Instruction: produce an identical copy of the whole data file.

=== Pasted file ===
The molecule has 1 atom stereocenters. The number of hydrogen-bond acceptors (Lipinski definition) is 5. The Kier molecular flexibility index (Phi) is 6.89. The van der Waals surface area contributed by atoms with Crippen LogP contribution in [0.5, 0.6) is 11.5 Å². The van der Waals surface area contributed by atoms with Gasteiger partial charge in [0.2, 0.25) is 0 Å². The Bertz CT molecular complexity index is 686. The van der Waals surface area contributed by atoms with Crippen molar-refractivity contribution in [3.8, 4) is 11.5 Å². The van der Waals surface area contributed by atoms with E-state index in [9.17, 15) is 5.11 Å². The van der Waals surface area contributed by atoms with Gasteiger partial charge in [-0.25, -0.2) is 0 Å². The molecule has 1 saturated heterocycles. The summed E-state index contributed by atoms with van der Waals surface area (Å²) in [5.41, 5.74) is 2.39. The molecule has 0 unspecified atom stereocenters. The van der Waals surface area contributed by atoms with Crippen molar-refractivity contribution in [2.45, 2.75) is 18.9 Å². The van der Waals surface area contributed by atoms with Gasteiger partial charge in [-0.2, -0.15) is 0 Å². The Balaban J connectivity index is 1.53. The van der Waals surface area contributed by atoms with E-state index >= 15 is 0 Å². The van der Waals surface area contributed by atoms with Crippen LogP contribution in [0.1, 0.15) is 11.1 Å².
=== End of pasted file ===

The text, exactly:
The molecule has 1 atom stereocenters. The number of hydrogen-bond acceptors (Lipinski definition) is 5. The Kier molecular flexibility index (Phi) is 6.89. The van der Waals surface area contributed by atoms with Crippen LogP contribution in [0.5, 0.6) is 11.5 Å². The van der Waals surface area contributed by atoms with Gasteiger partial charge in [0.2, 0.25) is 0 Å². The Bertz CT molecular complexity index is 686. The van der Waals surface area contributed by atoms with Crippen molar-refractivity contribution in [3.8, 4) is 11.5 Å². The van der Waals surface area contributed by atoms with E-state index in [9.17, 15) is 5.11 Å². The van der Waals surface area contributed by atoms with Gasteiger partial charge in [-0.25, -0.2) is 0 Å². The molecule has 1 saturated heterocycles. The summed E-state index contributed by atoms with van der Waals surface area (Å²) in [5.41, 5.74) is 2.39. The molecule has 0 unspecified atom stereocenters. The van der Waals surface area contributed by atoms with Crippen molar-refractivity contribution in [2.45, 2.75) is 18.9 Å². The van der Waals surface area contributed by atoms with Gasteiger partial charge in [-0.2, -0.15) is 0 Å². The Balaban J connectivity index is 1.53. The van der Waals surface area contributed by atoms with E-state index >= 15 is 0 Å². The van der Waals surface area contributed by atoms with Crippen LogP contribution in [0.1, 0.15) is 11.1 Å².